```
#define ll long long
ll prims(int n)
{
ll ans;
vector<bool> used (n);
#define INF 1000000000000LL
vector<ll> min_e (n, INF), sel_e (n, -1);
min_e[0]=-1*INF;
ll dis=1;
for(int i=0;i<n;i++)
{
int v=-1;
for(int j=0;j<n;j++)
{
if (!used[j] && (v == -1 || min_e[j] < min_e[v]))
v = j;
}
used[v] = true;
if(sel_e[v]!=-1)
cout << v << " " << sel_e[v] << endl;
for (int to=0; to<n; ++to)
if (g[v][to] < min_e[to]) {
min_e[to] = g[v][to];
sel_e[to] = v;
}
}
for(int i=0;i<n;i++) cout<<i<<" "<<sel_e[i]<<" "<<g[i][sel_e[i]]<<endl;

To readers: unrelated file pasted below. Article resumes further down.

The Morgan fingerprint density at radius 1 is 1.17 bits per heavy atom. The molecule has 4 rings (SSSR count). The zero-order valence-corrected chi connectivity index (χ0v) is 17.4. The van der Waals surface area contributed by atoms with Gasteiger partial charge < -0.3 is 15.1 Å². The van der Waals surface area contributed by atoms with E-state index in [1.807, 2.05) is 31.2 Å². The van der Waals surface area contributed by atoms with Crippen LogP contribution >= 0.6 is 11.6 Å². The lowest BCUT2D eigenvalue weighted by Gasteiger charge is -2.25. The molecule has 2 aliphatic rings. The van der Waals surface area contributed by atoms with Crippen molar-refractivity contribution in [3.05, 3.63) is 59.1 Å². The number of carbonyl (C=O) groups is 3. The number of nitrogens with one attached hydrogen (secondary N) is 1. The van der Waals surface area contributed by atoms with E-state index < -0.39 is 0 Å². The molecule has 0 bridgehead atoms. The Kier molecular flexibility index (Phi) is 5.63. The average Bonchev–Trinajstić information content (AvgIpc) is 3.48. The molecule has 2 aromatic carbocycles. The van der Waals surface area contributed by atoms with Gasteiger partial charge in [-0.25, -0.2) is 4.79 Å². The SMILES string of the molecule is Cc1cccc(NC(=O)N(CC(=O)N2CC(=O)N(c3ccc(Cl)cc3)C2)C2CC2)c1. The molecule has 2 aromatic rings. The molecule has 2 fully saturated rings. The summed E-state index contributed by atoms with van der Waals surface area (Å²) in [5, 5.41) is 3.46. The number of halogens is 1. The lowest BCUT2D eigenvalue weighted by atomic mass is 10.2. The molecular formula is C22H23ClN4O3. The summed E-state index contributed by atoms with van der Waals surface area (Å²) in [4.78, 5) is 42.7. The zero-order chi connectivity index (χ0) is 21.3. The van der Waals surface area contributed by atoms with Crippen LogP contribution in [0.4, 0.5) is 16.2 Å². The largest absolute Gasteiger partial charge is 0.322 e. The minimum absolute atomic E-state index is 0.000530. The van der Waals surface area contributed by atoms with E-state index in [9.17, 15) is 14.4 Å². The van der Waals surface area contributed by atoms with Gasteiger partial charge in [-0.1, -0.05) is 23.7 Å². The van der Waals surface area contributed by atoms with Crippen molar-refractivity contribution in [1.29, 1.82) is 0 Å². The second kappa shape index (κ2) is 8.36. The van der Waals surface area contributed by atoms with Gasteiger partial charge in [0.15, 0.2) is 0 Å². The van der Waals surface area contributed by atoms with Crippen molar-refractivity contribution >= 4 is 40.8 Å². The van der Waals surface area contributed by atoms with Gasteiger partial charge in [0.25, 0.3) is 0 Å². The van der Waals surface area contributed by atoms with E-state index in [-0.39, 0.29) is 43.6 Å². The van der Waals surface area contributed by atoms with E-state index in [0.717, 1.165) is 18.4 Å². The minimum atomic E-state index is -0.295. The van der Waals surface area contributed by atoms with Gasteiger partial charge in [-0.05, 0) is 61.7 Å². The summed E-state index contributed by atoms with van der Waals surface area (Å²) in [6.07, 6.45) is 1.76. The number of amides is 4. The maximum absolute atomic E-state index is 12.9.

return dis;
}
```

I am trying to apply Prim's algorithm for a dense undirected graph for negative edge weights but I am unable to understand why it is producing wrong outputs for nearly all cases. I am using an adjacency matrix g[N][N] for storing the edges.

Actually the output for my current code is a minimum spanning tree with cycles. Why is the cycle checking mechanism not working?

`pow()`

isn't guaranteed to return exact powers for integer inputs. That's one. – Alexey Frunze Apr 9 '13 at 19:02never ever use a. – Zeta Apr 9 '13 at 19:19`#define`

instead of a`typedef`

`min_e[0]=-1*INF`

if you later add min_e, or the fact that sel_e[0] = -1, so you can't query g[0][sel_e[0]]. – abeln Apr 9 '13 at 19:26